Does the file /var/run/reboot-required ONLY occur from a kernel update, or can a developer of a software package decide herself if she wants it to be created, if desired?

The following link explain how it is created (duplicate): What creates the file /var/run/reboot-required

1 Answer 1


The Debian Policy doesn't provide any guidance on when a package should use reboot-required, only that that's the mechanism to be used:

9.12. Signaling that a reboot is required

Programs can signal that a reboot is required by touching /run/reboot-required. It is conventional to add the name of the package(s) requiring the reboot to /run/reboot-required.pkgs. Programs should not add a package name to /run/reboot-required.pkgs if it is already present there.

The /run/reboot-required mechanism is used when a reboot is needed to fully apply the changes introduced by package installation or upgrade. Typically it is the postinst maintainer script that touches /run/reboot-required, at the end of a successful configuration of the package.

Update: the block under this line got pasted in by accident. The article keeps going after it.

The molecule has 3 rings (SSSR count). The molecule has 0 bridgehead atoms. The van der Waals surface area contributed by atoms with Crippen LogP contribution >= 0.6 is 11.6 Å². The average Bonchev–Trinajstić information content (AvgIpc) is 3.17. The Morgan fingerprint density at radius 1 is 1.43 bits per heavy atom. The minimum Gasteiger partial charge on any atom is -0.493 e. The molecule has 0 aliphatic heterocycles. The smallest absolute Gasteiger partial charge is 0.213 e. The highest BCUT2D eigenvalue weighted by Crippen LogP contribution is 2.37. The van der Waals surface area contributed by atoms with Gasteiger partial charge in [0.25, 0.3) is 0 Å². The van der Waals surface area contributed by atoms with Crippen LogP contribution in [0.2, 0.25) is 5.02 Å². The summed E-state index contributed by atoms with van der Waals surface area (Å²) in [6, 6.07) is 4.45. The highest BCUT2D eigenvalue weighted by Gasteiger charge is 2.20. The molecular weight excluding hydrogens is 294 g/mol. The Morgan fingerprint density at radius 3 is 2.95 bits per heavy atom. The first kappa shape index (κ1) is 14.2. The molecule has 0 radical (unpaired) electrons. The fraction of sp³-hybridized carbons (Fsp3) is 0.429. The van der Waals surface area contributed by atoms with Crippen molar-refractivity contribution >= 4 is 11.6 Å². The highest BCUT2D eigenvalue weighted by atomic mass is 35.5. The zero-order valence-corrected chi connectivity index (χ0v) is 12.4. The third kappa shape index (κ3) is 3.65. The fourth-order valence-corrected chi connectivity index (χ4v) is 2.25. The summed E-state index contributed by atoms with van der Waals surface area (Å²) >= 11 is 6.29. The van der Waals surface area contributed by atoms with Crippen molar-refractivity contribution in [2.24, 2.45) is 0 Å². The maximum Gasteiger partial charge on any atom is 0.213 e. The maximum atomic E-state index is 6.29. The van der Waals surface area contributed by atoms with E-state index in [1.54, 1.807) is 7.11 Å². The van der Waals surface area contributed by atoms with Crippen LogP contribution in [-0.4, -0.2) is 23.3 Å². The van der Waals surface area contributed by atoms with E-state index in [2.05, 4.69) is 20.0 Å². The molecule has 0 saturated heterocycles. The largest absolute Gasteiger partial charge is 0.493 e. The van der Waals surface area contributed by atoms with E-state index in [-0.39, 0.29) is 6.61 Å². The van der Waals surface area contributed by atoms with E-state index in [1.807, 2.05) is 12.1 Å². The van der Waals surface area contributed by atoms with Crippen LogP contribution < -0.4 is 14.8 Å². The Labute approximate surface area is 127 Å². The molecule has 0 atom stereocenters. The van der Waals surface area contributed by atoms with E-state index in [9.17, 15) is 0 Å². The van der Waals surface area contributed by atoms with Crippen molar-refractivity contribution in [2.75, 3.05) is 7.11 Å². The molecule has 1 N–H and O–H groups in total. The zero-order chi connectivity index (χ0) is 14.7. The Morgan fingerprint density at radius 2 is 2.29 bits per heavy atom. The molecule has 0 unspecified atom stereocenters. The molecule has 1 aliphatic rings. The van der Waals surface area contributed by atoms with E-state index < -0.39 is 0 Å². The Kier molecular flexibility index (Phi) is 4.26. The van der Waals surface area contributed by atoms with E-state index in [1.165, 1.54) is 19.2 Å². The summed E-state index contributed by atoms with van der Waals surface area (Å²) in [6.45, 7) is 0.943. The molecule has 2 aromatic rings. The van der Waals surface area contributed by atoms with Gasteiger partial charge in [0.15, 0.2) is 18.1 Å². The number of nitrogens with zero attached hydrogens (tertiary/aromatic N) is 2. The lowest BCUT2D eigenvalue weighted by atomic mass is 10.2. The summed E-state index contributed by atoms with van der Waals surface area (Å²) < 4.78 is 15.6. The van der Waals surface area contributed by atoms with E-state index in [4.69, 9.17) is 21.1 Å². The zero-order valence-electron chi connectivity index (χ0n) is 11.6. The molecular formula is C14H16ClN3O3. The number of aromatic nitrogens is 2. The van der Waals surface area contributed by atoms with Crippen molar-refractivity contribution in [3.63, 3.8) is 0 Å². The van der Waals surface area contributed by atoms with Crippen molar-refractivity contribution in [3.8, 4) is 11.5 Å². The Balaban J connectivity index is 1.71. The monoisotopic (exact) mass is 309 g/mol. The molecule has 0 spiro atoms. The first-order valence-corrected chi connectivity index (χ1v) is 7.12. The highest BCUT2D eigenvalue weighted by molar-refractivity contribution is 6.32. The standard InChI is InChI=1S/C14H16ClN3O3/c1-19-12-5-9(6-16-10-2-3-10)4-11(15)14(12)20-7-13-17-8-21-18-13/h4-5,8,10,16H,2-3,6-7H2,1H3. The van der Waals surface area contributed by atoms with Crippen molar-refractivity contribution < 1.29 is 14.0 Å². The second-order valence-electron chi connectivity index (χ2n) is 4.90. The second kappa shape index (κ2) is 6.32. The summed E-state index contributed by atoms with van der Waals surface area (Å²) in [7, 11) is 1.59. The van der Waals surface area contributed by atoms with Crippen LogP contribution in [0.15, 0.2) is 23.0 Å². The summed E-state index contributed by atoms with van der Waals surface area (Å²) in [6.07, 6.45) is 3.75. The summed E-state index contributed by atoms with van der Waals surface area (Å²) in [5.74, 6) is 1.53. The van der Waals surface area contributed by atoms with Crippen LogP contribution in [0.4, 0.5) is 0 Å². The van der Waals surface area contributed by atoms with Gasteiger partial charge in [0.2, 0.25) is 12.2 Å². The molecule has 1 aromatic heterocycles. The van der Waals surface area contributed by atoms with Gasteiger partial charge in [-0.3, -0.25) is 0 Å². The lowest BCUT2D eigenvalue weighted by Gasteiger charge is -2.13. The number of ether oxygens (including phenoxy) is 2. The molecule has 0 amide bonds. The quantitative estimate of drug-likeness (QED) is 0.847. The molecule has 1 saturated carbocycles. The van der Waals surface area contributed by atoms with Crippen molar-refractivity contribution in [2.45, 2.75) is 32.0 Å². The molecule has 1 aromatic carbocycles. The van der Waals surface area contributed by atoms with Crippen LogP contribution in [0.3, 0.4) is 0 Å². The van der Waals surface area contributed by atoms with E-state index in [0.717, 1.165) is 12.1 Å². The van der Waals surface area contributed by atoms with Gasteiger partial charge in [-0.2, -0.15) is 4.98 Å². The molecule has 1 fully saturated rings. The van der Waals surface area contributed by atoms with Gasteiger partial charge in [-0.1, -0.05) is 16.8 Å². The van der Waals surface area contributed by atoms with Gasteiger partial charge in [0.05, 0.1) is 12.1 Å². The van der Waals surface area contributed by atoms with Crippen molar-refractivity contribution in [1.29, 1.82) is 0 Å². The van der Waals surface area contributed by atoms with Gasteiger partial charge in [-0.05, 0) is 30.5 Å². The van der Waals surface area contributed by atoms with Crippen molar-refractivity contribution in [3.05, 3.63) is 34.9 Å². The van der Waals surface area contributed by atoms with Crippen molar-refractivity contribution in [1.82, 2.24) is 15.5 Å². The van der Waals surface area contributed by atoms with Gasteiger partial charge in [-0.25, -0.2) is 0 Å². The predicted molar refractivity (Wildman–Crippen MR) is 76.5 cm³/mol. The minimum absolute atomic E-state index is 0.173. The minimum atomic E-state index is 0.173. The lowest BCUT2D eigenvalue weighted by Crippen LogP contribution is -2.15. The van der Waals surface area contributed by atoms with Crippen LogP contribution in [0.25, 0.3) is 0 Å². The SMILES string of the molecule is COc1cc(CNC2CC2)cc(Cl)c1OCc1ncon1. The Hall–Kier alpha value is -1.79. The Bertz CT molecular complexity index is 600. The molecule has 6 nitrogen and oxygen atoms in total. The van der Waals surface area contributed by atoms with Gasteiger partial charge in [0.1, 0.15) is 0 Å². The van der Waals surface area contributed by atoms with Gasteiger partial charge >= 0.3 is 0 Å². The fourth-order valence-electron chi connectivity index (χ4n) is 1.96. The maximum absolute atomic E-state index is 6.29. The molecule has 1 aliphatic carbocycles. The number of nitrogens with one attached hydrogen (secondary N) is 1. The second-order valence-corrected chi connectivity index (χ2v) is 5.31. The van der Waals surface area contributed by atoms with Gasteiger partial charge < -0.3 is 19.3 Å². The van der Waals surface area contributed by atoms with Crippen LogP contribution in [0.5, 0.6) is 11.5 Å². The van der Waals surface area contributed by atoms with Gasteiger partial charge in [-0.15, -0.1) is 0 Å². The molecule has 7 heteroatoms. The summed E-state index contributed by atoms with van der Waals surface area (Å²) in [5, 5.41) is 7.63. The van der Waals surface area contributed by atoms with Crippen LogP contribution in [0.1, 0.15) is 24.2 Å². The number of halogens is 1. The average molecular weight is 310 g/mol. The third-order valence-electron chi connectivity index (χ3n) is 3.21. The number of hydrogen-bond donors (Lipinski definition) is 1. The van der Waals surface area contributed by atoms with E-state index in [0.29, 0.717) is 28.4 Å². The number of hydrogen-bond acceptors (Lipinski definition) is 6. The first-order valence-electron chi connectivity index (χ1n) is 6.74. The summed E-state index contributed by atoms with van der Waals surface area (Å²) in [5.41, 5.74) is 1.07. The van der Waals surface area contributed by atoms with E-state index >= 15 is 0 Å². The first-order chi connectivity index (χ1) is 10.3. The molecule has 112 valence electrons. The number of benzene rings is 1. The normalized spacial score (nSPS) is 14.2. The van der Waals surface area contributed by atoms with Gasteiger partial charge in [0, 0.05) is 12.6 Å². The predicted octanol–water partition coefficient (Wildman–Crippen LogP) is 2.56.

There are no guarantees provided by the /run/reboot-required convention as to when or whether the requested reboot will occur.

So, I'd say any package maintainer can use it if they feel a reboot is required after the package is updated. Common examples include core libraries like glibc, which are used by so many things that rebooting is pretty much the only effective way to get everything to use the updated library.

One user checked the postinsts of a few packages and came up with varied list: https://askubuntu.com/a/731993/158442. Other examples can be found in the bug report asking for documentation on this mechanism to be included in the Debian Policy (#919507).

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